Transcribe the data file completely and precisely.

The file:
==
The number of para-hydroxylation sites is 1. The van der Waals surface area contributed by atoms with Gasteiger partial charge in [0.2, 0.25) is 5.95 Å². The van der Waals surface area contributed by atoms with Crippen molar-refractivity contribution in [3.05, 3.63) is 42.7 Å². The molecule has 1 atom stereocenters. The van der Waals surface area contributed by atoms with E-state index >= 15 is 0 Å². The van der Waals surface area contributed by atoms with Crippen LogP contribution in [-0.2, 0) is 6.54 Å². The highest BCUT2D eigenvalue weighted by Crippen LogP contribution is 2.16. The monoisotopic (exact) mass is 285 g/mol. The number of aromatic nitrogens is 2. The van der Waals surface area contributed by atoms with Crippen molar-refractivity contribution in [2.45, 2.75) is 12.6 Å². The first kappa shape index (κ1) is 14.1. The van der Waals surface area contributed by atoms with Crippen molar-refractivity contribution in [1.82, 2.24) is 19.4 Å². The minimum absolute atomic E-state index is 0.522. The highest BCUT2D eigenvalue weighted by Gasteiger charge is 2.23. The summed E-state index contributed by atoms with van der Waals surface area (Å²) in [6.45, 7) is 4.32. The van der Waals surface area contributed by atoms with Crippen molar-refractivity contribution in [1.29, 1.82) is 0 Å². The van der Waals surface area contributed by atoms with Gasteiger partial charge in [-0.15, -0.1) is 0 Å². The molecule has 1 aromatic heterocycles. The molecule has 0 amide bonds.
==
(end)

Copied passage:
The number of para-hydroxylation sites is 1. The van der Waals surface area contributed by atoms with Gasteiger partial charge in [0.2, 0.25) is 5.95 Å². The van der Waals surface area contributed by atoms with Crippen molar-refractivity contribution in [3.05, 3.63) is 42.7 Å². The molecule has 1 atom stereocenters. The van der Waals surface area contributed by atoms with E-state index >= 15 is 0 Å². The van der Waals surface area contributed by atoms with Crippen LogP contribution in [-0.2, 0) is 6.54 Å². The highest BCUT2D eigenvalue weighted by Crippen LogP contribution is 2.16. The monoisotopic (exact) mass is 285 g/mol. The number of aromatic nitrogens is 2. The van der Waals surface area contributed by atoms with Crippen molar-refractivity contribution in [2.45, 2.75) is 12.6 Å². The first kappa shape index (κ1) is 14.1. The van der Waals surface area contributed by atoms with Crippen molar-refractivity contribution in [1.82, 2.24) is 19.4 Å². The minimum absolute atomic E-state index is 0.522. The highest BCUT2D eigenvalue weighted by Gasteiger charge is 2.23. The summed E-state index contributed by atoms with van der Waals surface area (Å²) in [6.45, 7) is 4.32. The van der Waals surface area contributed by atoms with Crippen molar-refractivity contribution in [1.29, 1.82) is 0 Å². The van der Waals surface area contributed by atoms with Gasteiger partial charge in [-0.15, -0.1) is 0 Å². The molecule has 1 aromatic heterocycles. The molecule has 0 amide bonds.